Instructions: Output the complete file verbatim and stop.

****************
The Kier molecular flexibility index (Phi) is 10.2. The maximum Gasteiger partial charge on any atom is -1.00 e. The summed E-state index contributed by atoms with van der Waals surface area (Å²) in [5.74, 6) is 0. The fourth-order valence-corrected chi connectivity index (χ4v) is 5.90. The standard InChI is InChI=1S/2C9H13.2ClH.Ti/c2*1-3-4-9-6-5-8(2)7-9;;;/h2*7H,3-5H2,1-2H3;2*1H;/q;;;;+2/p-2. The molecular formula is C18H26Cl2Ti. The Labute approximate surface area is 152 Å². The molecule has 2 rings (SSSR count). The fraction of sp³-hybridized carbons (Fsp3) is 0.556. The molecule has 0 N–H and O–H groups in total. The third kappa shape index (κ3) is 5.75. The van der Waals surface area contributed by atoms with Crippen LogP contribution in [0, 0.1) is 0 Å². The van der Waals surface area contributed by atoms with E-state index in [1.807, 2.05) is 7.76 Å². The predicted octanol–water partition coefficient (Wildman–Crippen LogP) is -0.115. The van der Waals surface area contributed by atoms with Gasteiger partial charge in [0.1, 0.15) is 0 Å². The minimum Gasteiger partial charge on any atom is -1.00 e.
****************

The Kier molecular flexibility index (Phi) is 10.2. The maximum Gasteiger partial charge on any atom is -1.00 e. The summed E-state index contributed by atoms with van der Waals surface area (Å²) in [5.74, 6) is 0. The fourth-order valence-corrected chi connectivity index (χ4v) is 5.90. The standard InChI is InChI=1S/2C9H13.2ClH.Ti/c2*1-3-4-9-6-5-8(2)7-9;;;/h2*7H,3-5H2,1-2H3;2*1H;/q;;;;+2/p-2. The molecular formula is C18H26Cl2Ti. The Labute approximate surface area is 152 Å². The molecule has 2 rings (SSSR count). The fraction of sp³-hybridized carbons (Fsp3) is 0.556. The molecule has 0 N–H and O–H groups in total. The third kappa shape index (κ3) is 5.75. The van der Waals surface area contributed by atoms with Crippen LogP contribution in [0, 0.1) is 0 Å². The van der Waals surface area contributed by atoms with E-state index in [1.807, 2.05) is 7.76 Å². The predicted octanol–water partition coefficient (Wildman–Crippen LogP) is -0.115. The van der Waals surface area contributed by atoms with Gasteiger partial charge in [0.1, 0.15) is 0 Å². The minimum Gasteiger partial charge on any atom is -1.00 e.